The company hoping to develop the Pebble mining prospect near Bristol Bay wants a federal court to issue a subpoena for a former scientist for the Environmental Protection Agency who Pebble says fled the country to avoid answering allegations that he worked with mining opponents against the development.
The effort to bring Phil North back to the U.S. is part of Pebble Limited Partnership's lawsuit that alleges the EPA colluded with anti-mine activists as it developed a watershed assessment saying a large open-pit mine could severely damage one of the world's largest commercial salmon fisheries.
Pebble Limited, part of Northern Dynasty Minerals of Canada, claims the EPA violated federal law as it took steps toward preemptively stopping the controversial Pebble project, which would be one of the largest open-pit copper mines in the world.
Pebble argues that North, a lead scientist in the agency's review, collaborated with mine opponents, including six tribes from the region, conservation groups and other federal scientists, to prepare reports used by the EPA in its analysis.
North is believed to be living in Australia after he fled the U.S. in October 2013 while facing the threat of a congressional subpoena, Pebble argued in a motion filed in Anchorage federal district court on Monday. North needs to be in the U.S. to provide testimony and produce documents, Pebble argues.
The EPA is not taking a position on Pebble's request for the subpoena, according to Pebble's motion.
A Department of Justice lawyer representing the EPA in the case, Robin Thurston, would not comment for this story. Neither would a spokeswoman for the EPA, Marianne Holsman.
Efforts to reach North for this article were unsuccessful. In July 2013, North, of Kenai, was preparing to sail around the world with his family for two years after retiring from the EPA, according to an article in The Redoubt Reporter.
Last year, Judge H. Russell Holland issued an injunction halting the EPA from taking action that could stop the mine, which the EPA says is allowed under a "sparingly" used section of the Clean Water Act known as 404(c) that allows the agency to "protect valuable areas from harmful discharges."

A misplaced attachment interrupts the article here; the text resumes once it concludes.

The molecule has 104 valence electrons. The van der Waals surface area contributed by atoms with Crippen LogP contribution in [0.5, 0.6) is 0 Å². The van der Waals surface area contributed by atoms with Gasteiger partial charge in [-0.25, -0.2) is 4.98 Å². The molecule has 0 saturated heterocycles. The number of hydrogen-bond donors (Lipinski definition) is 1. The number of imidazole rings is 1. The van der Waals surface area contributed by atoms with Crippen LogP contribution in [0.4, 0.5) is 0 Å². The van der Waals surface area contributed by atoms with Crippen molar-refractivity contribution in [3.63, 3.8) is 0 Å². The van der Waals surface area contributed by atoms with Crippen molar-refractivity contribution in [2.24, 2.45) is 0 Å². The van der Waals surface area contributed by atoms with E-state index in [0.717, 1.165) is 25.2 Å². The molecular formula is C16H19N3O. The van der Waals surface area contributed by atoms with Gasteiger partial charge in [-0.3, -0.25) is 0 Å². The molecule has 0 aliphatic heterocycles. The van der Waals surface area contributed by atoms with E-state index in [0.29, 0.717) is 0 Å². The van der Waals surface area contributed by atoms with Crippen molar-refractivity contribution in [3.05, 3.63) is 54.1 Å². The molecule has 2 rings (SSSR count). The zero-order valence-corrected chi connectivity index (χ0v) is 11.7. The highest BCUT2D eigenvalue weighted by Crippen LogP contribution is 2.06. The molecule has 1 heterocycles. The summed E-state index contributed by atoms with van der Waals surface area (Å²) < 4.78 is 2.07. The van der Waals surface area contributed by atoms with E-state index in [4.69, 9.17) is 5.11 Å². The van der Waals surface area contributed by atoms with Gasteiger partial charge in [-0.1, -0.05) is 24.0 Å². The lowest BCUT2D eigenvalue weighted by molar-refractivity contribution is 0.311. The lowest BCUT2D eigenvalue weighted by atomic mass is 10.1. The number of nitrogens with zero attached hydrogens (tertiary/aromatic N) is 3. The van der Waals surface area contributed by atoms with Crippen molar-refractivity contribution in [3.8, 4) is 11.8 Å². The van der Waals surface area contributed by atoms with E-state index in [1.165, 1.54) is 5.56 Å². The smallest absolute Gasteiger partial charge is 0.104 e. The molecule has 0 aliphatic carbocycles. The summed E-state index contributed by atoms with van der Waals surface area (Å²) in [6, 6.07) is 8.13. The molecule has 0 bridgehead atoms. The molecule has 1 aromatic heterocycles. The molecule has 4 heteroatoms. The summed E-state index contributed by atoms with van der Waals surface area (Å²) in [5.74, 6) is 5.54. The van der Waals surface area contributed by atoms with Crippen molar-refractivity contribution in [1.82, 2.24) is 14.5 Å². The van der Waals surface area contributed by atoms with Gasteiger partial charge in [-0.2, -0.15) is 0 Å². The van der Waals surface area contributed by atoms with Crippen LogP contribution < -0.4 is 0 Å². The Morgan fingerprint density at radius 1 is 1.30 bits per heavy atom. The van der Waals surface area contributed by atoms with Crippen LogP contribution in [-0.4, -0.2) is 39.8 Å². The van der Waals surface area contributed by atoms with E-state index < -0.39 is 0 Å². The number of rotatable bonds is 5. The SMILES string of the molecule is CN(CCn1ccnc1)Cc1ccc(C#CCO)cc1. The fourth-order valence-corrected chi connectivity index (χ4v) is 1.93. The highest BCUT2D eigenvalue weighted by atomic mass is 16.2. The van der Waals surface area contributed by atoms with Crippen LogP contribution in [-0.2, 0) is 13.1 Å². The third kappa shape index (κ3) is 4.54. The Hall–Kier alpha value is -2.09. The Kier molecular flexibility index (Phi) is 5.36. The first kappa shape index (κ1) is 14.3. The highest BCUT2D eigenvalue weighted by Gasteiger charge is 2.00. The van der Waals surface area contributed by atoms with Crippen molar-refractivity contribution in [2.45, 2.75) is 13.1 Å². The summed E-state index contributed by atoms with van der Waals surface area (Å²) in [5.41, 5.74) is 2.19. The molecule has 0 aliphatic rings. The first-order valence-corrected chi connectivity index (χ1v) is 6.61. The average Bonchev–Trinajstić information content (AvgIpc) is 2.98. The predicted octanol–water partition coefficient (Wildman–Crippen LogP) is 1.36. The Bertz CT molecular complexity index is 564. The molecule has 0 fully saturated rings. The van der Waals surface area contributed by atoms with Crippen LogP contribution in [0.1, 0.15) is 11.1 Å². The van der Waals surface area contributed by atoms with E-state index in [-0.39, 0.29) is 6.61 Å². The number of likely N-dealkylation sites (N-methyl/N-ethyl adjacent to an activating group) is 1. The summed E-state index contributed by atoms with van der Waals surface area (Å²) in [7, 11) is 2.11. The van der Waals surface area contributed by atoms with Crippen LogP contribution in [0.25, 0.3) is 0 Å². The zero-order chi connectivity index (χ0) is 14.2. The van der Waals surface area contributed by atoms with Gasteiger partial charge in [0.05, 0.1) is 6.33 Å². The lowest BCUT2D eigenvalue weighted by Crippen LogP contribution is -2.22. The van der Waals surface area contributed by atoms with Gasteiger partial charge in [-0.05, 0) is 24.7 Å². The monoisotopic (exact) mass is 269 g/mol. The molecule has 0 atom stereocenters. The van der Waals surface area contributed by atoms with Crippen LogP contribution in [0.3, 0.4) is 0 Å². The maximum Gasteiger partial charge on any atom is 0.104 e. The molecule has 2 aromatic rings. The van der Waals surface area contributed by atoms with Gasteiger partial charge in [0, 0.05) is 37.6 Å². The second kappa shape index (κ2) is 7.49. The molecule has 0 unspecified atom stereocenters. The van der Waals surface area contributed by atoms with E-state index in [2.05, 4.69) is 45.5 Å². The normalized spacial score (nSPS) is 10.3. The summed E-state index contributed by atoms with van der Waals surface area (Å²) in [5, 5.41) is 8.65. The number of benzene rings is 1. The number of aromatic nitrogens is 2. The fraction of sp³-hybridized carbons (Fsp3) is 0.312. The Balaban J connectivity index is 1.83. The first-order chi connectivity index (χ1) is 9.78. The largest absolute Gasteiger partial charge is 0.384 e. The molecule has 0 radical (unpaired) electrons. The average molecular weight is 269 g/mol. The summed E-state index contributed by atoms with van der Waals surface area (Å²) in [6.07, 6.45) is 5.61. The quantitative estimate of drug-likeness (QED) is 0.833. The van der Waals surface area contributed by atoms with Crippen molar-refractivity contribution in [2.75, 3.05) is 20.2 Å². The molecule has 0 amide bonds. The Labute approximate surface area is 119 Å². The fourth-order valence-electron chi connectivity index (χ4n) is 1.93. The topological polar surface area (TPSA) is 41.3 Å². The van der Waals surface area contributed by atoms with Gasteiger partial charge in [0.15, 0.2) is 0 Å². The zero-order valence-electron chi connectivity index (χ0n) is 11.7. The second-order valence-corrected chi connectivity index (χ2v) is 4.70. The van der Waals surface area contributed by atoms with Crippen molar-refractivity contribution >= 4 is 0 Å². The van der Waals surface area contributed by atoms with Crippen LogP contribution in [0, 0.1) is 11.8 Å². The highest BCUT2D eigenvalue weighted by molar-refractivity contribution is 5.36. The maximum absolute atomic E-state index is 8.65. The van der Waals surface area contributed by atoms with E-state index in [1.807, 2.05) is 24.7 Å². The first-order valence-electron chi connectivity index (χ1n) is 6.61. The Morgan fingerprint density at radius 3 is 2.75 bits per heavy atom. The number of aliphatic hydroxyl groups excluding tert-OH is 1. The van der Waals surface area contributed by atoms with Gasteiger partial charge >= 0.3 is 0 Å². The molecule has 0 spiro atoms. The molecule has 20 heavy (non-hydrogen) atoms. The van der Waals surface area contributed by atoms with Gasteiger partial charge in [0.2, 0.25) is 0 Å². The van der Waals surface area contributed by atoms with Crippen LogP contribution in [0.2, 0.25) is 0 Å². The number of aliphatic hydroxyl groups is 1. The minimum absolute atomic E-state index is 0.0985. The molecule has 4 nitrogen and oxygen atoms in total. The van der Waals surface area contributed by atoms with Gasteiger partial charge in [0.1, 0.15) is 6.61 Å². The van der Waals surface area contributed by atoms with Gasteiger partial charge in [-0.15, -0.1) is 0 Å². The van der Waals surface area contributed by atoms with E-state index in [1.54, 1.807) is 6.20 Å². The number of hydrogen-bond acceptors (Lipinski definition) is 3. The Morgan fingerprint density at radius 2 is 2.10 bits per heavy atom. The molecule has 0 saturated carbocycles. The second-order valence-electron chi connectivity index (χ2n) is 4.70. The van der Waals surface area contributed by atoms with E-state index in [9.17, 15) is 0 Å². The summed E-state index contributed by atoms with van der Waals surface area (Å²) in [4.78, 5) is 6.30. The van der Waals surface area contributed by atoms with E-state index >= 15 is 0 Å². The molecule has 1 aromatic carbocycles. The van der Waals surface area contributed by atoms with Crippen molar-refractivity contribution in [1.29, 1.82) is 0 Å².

In June, Holland allowed Pebble Limited's case to move forward, denying EPA's motion to dismiss it.
Pebble Limited claims that North's absence from the U.S. has made it difficult to collect important information in the case.
The motion claims the EPA has been a "poor substitute source of information," in part because many of North's emails have apparently gone missing.
"Indeed, within the past week, EPA has conceded that North used his personal email account to conduct EPA business and did not forward those emails to his government email account," the motion argues.
"EPA has confirmed that there are missing North documents resulting from a hard drive that 'crashed.' And more recently, EPA identified multiple previously overlooked folders on an encrypted thumb drive used by North," the motion claims.
EPA has been unable to determine if the folders have relevant documents, perhaps because only North knows the password, Pebble claims.
Emails that have been retrieved show North worked closely with Trout Unlimited and the Nature Conservancy, the motion complains.
"For example, he emailed Tim Troll and Marcus Geist of The Nature Conservancy, stating, 'I am wondering if any or all of you are available that morning to discuss wetland conservation around . . . Bristol Bay . . . and how we might be able to support each other or collaborate with our work."
North worked as an ecologist in the EPA's Northwest region for the Aquatic unit's Office of Ecosystems, Tribal and Public Affairs, the motion says.
" ... in that role, he was able routinely to attend antimine meetings and pass information and strategies along to other EPA personnel and activist groups through phone calls and emails. He took the lead in connecting anti-mine groups with EPA officials at in-person meetings, and he had extensive communications with the various players."
He also "secretly collaborated, through personal email, with Jeff Parker, counsel to six Native Alaskan tribes and Trout Unlimited, to draft and submit the tribes' petition." The petition was supposedly the catalyst that led the agency to proceed with its watershed assessment, which was publicly released in early 2014, the motion claims.
Parker said the matter is in litigation, so he could not comment.
"It is not appropriate for me to discuss it. It will be sorted out by the courts," he said.
Alaska Dispatch Publishing